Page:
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Author Kulisch, Ulrich W. author Advanced Arithmetic for the Digital Computer [electronic resource] : Design of Arithmetic Units / by Ulrich W. Kulisch Vienna : Springer Vienna : Imprint: Springer, 2002 http://dx.doi.org/10.1007/978-3-7091-0525-2 XII, 144 p. 10 illus., 1 illus. in color. online resource

SUMMARY

The number one requirement for computer arithmetic has always been speed. It is the main force that drives the technology. With increased speed larger problems can be attempted. To gain speed, advanced processors and proยญ gramming languages offer, for instance, compound arithmetic operations like matmul and dotproduct. But there is another side to the computational coin - the accuracy and reliability of the computed result. Progress on this side is very important, if not essential. Compound arithmetic operations, for instance, should always deliver a correct result. The user should not be obliged to perform an error analysis every time a compound arithmetic operation, implemented by the hardware manufacturer or in the programming language, is employed. This treatise deals with computer arithmetic in a more general sense than usual. Advanced computer arithmetic extends the accuracy of the elementary floating-point operations, for instance, as defined by the IEEE arithmetic standard, to all operations in the usual product spaces of computation: the complex numbers, the real and complex intervals, and the real and complex vectors and matrices and their interval counterparts. The implementation of advanced computer arithmetic by fast hardware is examined in this book. Arithmetic units for its elementary components are described. It is shown that the requirements for speed and for reliability do not conflict with each other. Advanced computer arithmetic is superior to other arithmetic with respect to accuracy, costs, and speed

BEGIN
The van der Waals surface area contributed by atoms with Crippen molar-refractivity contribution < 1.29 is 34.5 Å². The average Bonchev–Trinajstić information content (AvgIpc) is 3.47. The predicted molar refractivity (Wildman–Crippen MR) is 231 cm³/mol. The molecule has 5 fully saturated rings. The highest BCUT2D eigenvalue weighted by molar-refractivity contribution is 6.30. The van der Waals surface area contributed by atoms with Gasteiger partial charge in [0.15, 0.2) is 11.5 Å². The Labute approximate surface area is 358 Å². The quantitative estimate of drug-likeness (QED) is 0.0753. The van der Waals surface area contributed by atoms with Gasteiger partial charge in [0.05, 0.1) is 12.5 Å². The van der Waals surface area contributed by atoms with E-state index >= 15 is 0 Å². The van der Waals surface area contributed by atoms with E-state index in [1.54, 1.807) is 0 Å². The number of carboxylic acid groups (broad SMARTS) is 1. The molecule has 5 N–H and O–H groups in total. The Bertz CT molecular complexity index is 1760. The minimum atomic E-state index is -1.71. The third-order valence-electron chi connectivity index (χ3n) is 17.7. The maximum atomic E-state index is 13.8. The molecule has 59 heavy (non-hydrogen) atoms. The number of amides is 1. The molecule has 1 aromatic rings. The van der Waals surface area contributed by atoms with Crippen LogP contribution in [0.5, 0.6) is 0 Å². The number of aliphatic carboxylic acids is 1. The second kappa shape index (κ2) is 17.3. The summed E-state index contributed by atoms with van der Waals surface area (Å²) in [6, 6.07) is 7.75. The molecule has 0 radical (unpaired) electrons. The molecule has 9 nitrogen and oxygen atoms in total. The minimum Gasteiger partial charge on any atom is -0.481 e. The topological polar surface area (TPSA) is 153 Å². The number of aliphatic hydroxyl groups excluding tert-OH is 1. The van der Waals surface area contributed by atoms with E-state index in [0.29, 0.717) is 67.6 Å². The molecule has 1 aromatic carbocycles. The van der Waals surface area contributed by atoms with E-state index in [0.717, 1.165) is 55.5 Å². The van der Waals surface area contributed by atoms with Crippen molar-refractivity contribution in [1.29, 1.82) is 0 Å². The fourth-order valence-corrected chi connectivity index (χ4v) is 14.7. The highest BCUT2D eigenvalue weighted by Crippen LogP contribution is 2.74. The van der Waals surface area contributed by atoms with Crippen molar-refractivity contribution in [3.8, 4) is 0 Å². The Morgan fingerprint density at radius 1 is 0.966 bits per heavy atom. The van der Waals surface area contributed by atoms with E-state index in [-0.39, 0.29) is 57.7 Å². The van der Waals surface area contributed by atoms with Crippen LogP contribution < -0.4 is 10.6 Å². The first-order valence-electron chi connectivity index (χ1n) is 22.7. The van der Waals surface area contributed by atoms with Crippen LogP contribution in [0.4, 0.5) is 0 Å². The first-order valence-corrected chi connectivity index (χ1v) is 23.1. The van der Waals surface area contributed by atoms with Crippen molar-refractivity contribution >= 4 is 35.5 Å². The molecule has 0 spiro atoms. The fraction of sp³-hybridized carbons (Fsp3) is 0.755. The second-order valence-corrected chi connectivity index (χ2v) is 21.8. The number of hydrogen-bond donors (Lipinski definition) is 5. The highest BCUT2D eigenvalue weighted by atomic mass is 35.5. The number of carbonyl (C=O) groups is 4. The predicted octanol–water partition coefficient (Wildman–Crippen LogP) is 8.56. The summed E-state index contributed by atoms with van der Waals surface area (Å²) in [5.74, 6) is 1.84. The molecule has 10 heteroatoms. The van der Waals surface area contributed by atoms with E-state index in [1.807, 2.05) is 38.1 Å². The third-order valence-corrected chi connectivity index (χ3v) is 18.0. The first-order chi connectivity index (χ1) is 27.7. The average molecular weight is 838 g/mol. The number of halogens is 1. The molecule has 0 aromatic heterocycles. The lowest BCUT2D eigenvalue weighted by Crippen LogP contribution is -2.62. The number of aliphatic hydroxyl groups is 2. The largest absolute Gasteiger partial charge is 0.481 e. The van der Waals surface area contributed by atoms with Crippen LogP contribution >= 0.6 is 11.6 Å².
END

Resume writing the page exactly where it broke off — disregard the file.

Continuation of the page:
CONTENT

1. Fast and Accurate Vector Operations -- 1.1 Introduction -- 1.2 Implementation Principles -- 1.3 High-Performance Scalar Product Units (SPU) -- 1.4 Comments on the Scalar Product Units -- 1.5.1 Scalar Product Units for Top-Performance Computers -- 1.6 Hardware Accumulation Window -- 1.7 Theoretical Foundation of Advanced Computer Arithmetic -- Bibliography and Related Literature -- 2. Rounding Near Zero -- 2.1 The one dimensional case -- 2.2 Rounding in product spaces -- Bibliography and Related Literature -- 3. Interval Arithmetic Revisited -- 3.1 Introduction and Historical Remarks -- 3.2 Interval Arithmetic, a Powerful Calculus to Deal with Inequalities -- 3.3 Interval Arithmetic as Executable Set Operations -- 3.4 Enclosing the Range of Function Values -- 3.5 The Interval Newton Method -- 3.6 Extended Interval Arithmetic -- 3.7 The Extended Interval Newton Method -- 3.8 Differentiation Arithmetic, Enclosures of Derivatives -- 3.9 Interval Arithmetic on the Computer -- 3.10 Hardware Support for Interval Arithmetic

Mathematics Arithmetic and logic units Computer Microprocessors Architecture Computer Algorithms Computer mathematics Numerical analysis Mathematics Computational Science and Engineering Arithmetic and Logic Structures Processor Architectures Computer System Implementation Algorithms Numerical Analysis

Location

Office of Academic Resources, Chulalongkorn University, Phayathai Rd. Pathumwan Bangkok 10330 Thailand